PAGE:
n

10% significance level

5%

2%

1%

5

0.9

1

1

10

0.564

0.648

0.746

0.794

20

0.377

0.45

0.534

0.591

If rs is greater than or equal to the critical value for each number of pairs, then the null hypothesis can be rejected. At the 10% significance level, it means there is a 90% probability the results did not come about by chance. At 1% significance level there is a 99% probability the results did not come about by chance. In this case the rs value is -1. The fact that is a minus can be ignored when comparing it to the table. The critical value for 2% significance level is 1. This means I can reject the null hypothesis, and the correlation between bedload diameter and distance downstream on the River Lemon is very strong and very reliable. My prediction was proved right.

Overall the graph shows a sufficient correlation, it is not a strong one, and would be better if it had more data points than five. The results of this graph support Bradshaw’s model, which shows that, from source to mouth, the size of the river’s load decreases. Bed load forms part of a river’s load.

To conclude, I feel that my data has shown sufficient correlations and answered my key question. My findings match the predictions I made in the introduction.

Key Question Two: Is there a correlation between river velocity and the size and angularity of the bed load?

The aim of this key question was to find out if the changes in the bed load downstream (angularity and size) are affected by the velocity of the river. To show this data, I made two scatter graphs: one to show the correlation between bed load angularity and velocity (figure 3), and one to show the correlation between bed load size and velocity (figure 4)

Figure 3 shows the average velocity on the y axis, and the total angularity for each site (by assigning each angularity category with a number and making a total for each site) on the x axis. I have labelled each dot representing each site. By looking at the graph, it is not easy to see a distinct correlation. The data points do vaguely fit around the line of best fit, but not strongly. The graph indistinctly shows that the rounder the rocks, the higher the velocity. The data points are arranged in a curve. It is easy to see the angularity reducing from site one to five, but the velocity seems to rise until site three, and then fall again. This could have been because site five was just after a confluence of the Lemon and another stream. The meeting of the two rivers could have caused a ‘pooling’ effect and reduced the velocity of the Lemon. To see if a correlation exists, I shall do Spearman’s rank correlation test.

n

velocity

rank

angularity

rank

d

dï¿½

1

0.051

1

276

5

-4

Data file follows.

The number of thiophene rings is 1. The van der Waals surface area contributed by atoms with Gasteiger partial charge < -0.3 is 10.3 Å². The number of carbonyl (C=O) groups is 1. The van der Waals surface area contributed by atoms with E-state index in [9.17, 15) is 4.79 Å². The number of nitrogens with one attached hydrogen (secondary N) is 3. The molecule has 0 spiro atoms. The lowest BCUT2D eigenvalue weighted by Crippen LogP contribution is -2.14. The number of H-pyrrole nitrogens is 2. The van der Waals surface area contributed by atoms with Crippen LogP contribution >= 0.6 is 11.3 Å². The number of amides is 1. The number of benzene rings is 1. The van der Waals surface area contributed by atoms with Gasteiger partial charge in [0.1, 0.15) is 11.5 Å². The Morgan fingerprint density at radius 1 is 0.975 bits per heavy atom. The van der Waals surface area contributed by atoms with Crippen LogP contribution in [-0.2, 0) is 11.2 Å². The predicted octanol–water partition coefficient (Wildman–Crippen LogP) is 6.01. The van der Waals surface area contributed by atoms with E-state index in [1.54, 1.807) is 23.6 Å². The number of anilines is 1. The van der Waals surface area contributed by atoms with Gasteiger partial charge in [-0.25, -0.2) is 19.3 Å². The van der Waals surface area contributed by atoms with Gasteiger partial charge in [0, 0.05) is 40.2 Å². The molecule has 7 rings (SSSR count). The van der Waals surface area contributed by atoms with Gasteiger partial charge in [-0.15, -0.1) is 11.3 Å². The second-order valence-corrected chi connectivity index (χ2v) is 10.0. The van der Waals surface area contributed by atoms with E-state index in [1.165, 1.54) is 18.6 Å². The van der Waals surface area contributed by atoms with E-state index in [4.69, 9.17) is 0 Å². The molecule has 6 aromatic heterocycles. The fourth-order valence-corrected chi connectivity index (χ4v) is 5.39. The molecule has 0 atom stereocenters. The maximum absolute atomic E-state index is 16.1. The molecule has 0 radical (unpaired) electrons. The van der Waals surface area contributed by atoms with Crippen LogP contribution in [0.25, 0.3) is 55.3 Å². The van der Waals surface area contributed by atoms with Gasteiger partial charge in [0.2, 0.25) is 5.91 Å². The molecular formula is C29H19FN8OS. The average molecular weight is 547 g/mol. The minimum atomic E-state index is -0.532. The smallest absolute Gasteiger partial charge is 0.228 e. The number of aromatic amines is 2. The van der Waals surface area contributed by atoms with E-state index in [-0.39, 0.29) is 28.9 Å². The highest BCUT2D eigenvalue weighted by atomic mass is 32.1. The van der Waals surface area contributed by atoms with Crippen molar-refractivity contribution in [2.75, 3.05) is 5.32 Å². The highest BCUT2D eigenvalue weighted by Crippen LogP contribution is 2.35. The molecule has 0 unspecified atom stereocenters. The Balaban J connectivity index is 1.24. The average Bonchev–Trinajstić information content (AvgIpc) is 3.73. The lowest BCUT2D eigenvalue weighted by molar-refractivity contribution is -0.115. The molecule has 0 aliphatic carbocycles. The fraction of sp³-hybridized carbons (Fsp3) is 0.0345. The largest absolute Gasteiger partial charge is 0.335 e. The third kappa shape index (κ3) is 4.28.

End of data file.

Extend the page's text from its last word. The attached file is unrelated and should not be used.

16

2

0.125

2

259

4

-2

4

3

0.222

5

194

3

2

4

4

0.205

4

91

2

2

4

5

0.18

3

56

1

2

4

6?dï¿½ =192

nï¿½-n = 120

1-6?dï¿½ ï¿½ (nï¿½-n) = -0.6

The significance table shows that -0.6 is below the critical value, and I cannot reject the null hypothesis. The correlation between velocity and bed load angularity on the River Lemon is not reliable. My prediction was not overwhelmingly proved right.

Figure 4 shows the correlation between velocity (y axis) and rock diameter (x axis). Again, the correlation is hard to see. The dots arrange around the line of best fit only very loosely. The graph imprecisely shows that the smaller the rocks, the higher the velocity. Although the correlation is undermined by the irregularity in the velocity data, that the velocity reduces after site three. To check that the correlation is acceptable and that I can reject the null hypothesis that there is no correlation between velocity and bed load size, I shall do Spearman’s rank correlation test.

n

velocity

rank

Bedload size rank

d

dï¿½

1

0.051

1

6.7583

5

-4

16

2

0.125

2

6.7116

4

-2

4

3

0.222

5

5.7383

3

2

4

4

0.205

4

4.523

2

2

4

5

0.18

3

4.13

1

2

4

6d = 192

n-n = 120

6d n-n = 1.6

1-1.6 = -0.6

-0.6 is lower than the critical value for five pairs at the 10% significance level, so I cannot reject the null hypothesis. This means that there is no strong link on the River Lemon between velocity and bed load size. My prediction was not proved entirely true.

To conclude, my data shows that on the River Lemon, there is no reliable link between velocity and changes in the bed load downstream. I do not think my key question was answered sufficiently.

Conclusion & Evaluation

The aims of my environment investigation were

1. To find out how in what ways the River Lemon’s bed load changed downstream

2. To find out if a correlation existed between river velocity and the size and angularity of the bed load

For question one, I think that my research was successful.